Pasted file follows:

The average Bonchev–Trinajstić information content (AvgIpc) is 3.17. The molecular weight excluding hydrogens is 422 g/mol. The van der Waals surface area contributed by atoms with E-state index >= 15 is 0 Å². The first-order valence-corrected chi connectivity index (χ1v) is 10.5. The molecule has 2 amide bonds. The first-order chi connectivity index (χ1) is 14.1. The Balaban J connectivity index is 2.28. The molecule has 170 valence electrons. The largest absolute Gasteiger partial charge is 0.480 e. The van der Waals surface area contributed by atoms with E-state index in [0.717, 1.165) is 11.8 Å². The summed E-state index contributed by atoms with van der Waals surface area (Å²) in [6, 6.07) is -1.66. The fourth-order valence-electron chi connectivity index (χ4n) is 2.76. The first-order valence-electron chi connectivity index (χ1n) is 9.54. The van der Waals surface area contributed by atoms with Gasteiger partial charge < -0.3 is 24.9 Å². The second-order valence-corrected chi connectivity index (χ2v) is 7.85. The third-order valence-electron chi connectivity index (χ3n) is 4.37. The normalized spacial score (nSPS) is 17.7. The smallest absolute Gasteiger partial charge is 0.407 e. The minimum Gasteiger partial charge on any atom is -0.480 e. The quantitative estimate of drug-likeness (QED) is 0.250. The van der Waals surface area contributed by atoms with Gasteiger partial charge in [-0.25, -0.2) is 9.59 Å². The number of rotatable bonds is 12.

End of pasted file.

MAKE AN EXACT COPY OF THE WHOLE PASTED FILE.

The average Bonchev–Trinajstić information content (AvgIpc) is 3.17. The molecular weight excluding hydrogens is 422 g/mol. The van der Waals surface area contributed by atoms with E-state index >= 15 is 0 Å². The first-order valence-corrected chi connectivity index (χ1v) is 10.5. The molecule has 2 amide bonds. The first-order chi connectivity index (χ1) is 14.1. The Balaban J connectivity index is 2.28. The molecule has 170 valence electrons. The largest absolute Gasteiger partial charge is 0.480 e. The van der Waals surface area contributed by atoms with E-state index in [0.717, 1.165) is 11.8 Å². The summed E-state index contributed by atoms with van der Waals surface area (Å²) in [6, 6.07) is -1.66. The fourth-order valence-electron chi connectivity index (χ4n) is 2.76. The first-order valence-electron chi connectivity index (χ1n) is 9.54. The van der Waals surface area contributed by atoms with Gasteiger partial charge < -0.3 is 24.9 Å². The second-order valence-corrected chi connectivity index (χ2v) is 7.85. The third-order valence-electron chi connectivity index (χ3n) is 4.37. The normalized spacial score (nSPS) is 17.7. The smallest absolute Gasteiger partial charge is 0.407 e. The minimum Gasteiger partial charge on any atom is -0.480 e. The quantitative estimate of drug-likeness (QED) is 0.250. The van der Waals surface area contributed by atoms with Gasteiger partial charge in [-0.25, -0.2) is 9.59 Å². The number of rotatable bonds is 12.